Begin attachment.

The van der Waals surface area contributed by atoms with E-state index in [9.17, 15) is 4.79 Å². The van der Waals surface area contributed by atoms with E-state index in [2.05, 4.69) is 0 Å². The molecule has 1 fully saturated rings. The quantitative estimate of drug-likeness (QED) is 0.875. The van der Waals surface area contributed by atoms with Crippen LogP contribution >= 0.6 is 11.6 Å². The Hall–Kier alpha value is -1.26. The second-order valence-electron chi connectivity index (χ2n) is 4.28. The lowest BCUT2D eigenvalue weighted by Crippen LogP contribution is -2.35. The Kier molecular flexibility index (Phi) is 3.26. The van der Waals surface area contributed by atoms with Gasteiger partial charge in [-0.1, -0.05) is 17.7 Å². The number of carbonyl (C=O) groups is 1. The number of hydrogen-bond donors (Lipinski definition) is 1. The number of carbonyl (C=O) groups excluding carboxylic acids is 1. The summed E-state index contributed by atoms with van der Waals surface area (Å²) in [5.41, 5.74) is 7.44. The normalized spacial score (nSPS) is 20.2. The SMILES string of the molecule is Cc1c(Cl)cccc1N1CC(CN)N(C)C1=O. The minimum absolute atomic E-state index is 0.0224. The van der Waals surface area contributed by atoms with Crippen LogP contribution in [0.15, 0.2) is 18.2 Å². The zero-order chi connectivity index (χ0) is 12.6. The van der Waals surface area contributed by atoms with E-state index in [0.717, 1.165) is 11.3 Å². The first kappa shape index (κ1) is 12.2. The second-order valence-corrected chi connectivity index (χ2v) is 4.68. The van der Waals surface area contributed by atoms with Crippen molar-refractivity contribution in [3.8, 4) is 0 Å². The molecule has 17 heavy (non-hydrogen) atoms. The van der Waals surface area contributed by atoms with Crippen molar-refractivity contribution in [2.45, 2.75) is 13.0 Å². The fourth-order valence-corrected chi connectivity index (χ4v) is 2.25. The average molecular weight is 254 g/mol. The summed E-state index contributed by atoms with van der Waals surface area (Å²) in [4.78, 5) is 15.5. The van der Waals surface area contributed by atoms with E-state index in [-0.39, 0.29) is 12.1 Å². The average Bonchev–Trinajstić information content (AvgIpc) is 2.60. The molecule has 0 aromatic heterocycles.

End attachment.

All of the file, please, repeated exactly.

The van der Waals surface area contributed by atoms with E-state index in [9.17, 15) is 4.79 Å². The van der Waals surface area contributed by atoms with E-state index in [2.05, 4.69) is 0 Å². The molecule has 1 fully saturated rings. The quantitative estimate of drug-likeness (QED) is 0.875. The van der Waals surface area contributed by atoms with Crippen LogP contribution >= 0.6 is 11.6 Å². The Hall–Kier alpha value is -1.26. The second-order valence-electron chi connectivity index (χ2n) is 4.28. The lowest BCUT2D eigenvalue weighted by Crippen LogP contribution is -2.35. The Kier molecular flexibility index (Phi) is 3.26. The van der Waals surface area contributed by atoms with Gasteiger partial charge in [-0.1, -0.05) is 17.7 Å². The number of carbonyl (C=O) groups is 1. The number of hydrogen-bond donors (Lipinski definition) is 1. The number of carbonyl (C=O) groups excluding carboxylic acids is 1. The summed E-state index contributed by atoms with van der Waals surface area (Å²) in [5.41, 5.74) is 7.44. The normalized spacial score (nSPS) is 20.2. The SMILES string of the molecule is Cc1c(Cl)cccc1N1CC(CN)N(C)C1=O. The minimum absolute atomic E-state index is 0.0224. The van der Waals surface area contributed by atoms with Crippen LogP contribution in [0.15, 0.2) is 18.2 Å². The zero-order chi connectivity index (χ0) is 12.6. The van der Waals surface area contributed by atoms with E-state index in [0.717, 1.165) is 11.3 Å². The first kappa shape index (κ1) is 12.2. The second-order valence-corrected chi connectivity index (χ2v) is 4.68. The van der Waals surface area contributed by atoms with Crippen molar-refractivity contribution in [3.8, 4) is 0 Å². The molecule has 17 heavy (non-hydrogen) atoms. The van der Waals surface area contributed by atoms with Crippen molar-refractivity contribution in [2.45, 2.75) is 13.0 Å². The fourth-order valence-corrected chi connectivity index (χ4v) is 2.25. The average molecular weight is 254 g/mol. The summed E-state index contributed by atoms with van der Waals surface area (Å²) in [4.78, 5) is 15.5. The van der Waals surface area contributed by atoms with E-state index in [-0.39, 0.29) is 12.1 Å². The average Bonchev–Trinajstić information content (AvgIpc) is 2.60. The molecule has 0 aromatic heterocycles.